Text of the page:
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  Repo Chick The Revolution Might Be Televised
Year: 2009
Director: Alex Cox
Stars: Jaclyn Jonet, Miguel Sandoval, Del Zamora, Alex Feldman, Chloe Webb, Xander Berkeley, Rosanna Arquette, Robert Beltran, Karen Black, Zahn McLarnon, Jenna Zablocki, Danny Aroyo, Jennifer Balgobin, Zander Schloss, Angela Sarafyan, Frances Bay, Alex Cox
Genre: Comedy, WeirdoBuy from Amazon
Rating:  6 (from 1 vote)
Review: Pixxi (Jaclyn Jonet) is a wealthy heiress who never gave much thought to those less fortunate than herself, but all that's about to change when her father (Xander Berkeley), aunt (Karen Black) and grandmother (Frances Bay) call her to a family meeting to berate her about her loose morals and wayward lifestyle. She tries to reason with them, but it's no use and they drop a bombshell on her entitled existence: her inheritance has been cut off, and she must now find a job. She is horrified, but just might find an occupation to satisfy her...

And you can guess what that is from the title, in this the film that was not a sequel to director Alex Cox's cult classic Repo Man, but shared some of its concerns as well as hailing from the mind of the same man. He felt that the whole repossession angle was more relevant than ever, and for whatever reason he decided against doing a straight follow-up with the same characters (Emilio Estevez for one had no interest in returning), so there was a more political charge to the story he did end up concocting. That didn't mean a dry tract, however, as visually Repo Chick was highly unusual thanks to use of green screen in every shot.

So that made the film possibly of more interest to model train enthusiasts than anyone else, with many shots of miniature railways for the cast to act in front of, especially during that last half which took place largely on a hijacked train (not hijacked by terrorists, oh no, but by "pirates"). Before we reached that point, there were a host of brightly coloured visuals of an artificial kind that should by all rights have rendered what was already a cheap movie look even cheaper, yet wound up offering a curious charm to something that resembled a children's television show. Not everyone was prepared to go along with Cox's style here, and it's true that if you were turned off by the appearance then you wouldn't last long.

But it did look quaint, even cute in places, which complemented a story that was less a savaging of the usual targets the director preferred to take on, and more a goodnatured runaround. Jonet in particular made the film her own, displaying an understanding of Pixxi that while she was insufferably self-centred, that was often the kind of person who got things done, so even as she was taking back all that property, often from those duped into their loans, we were oddly on her side. This was most notable once she got onto the train carriage with a bunch of far more reprehensible privileged types and told the pirates where they could get off, in spite of the troublemakers having a right-on set of demands.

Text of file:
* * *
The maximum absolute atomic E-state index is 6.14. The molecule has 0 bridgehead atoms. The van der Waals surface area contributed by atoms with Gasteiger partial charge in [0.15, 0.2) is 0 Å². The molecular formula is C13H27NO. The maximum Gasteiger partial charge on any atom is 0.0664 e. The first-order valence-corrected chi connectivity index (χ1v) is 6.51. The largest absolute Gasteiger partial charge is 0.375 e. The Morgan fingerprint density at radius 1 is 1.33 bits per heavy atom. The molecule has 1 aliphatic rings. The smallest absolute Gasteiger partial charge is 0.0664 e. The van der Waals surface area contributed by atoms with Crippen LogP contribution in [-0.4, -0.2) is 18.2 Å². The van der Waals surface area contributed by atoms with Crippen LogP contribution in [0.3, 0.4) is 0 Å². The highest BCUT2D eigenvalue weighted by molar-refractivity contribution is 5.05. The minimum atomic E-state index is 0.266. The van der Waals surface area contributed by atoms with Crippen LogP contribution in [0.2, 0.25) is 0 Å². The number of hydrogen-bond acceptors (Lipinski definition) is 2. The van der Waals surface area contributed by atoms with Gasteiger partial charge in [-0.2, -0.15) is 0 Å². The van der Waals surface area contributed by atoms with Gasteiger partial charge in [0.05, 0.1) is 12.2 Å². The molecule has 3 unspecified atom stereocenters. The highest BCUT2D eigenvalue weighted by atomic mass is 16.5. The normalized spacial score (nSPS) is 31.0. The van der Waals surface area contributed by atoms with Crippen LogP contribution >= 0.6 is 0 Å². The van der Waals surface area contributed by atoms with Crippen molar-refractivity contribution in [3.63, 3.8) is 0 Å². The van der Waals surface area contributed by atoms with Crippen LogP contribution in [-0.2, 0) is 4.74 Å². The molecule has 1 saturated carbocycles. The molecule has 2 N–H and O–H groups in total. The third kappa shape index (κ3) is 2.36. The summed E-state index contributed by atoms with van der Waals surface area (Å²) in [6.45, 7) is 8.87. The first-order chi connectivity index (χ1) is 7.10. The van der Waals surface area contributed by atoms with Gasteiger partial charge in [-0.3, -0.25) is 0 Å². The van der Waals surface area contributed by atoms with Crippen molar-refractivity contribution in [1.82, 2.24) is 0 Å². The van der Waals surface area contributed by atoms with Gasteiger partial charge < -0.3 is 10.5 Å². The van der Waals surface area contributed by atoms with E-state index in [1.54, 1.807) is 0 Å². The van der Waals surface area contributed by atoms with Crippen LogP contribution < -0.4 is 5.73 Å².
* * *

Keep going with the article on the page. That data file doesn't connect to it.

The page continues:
You know, stuff like getting rid of the world's golf courses for the damage they do to the environment, or ordering the President of the United States and his Cabinet to turn vegan. The cast, many of whom were reportedly roped in at the last minute for a shooting schedule that barely lasted a couple of weeks, all rose to the occasion, with many a familiar face appearing - familiar if you liked cult movies, that was. So here was a tough-talking Rosanna Arquette being romanced by Robert Beltran (from Eating Raoul), or Chloe Webb as a wealthy evangelist, and even if you couldn't put a name to the other faces you'd recognise many of them. The concerns of the film cast their net wide, so that there are bits and pieces about Communism not being all that bad, or worries about where the world's weapons are going, but if this sounds as if it should build to an explosive climax, it did end with a damp squib. Still, it was a likeably eccentric effort that was recognisably the work of its director, which would please his fans. Music by Dan Wool.
Reviewer: Graeme Clark

 

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Alex Cox  (1954 - )

Maverick British writer/director who made a huge impact with his LA-set 1984 debut, the offbeat sci-fi comedy Repo Man. Sid and Nancy was a powerful second film, detailing the life and death of Sex Pistol Sid Vicious, while Straight To Hell was a flawed but amusing punk western starring The Clash. The expensive flop Walker kept Cox away from the camera for five years - he returned in 1992 with under-rated Spanish-language Highway Patrolman.

Since then, Cox has made a series of low-budget, independent features, such as Three Businessmen, 2002's The Revenger's Tragedy, Searchers 2.0 and sort of follow up Repo Chick, plus the Akira Kurosawa documentary The Last Emperor. British viewers will know Cox as the host of BBC2's '90s cult film show Moviedrome, and he has also penned a guide to Spaghetti Westerns.

 
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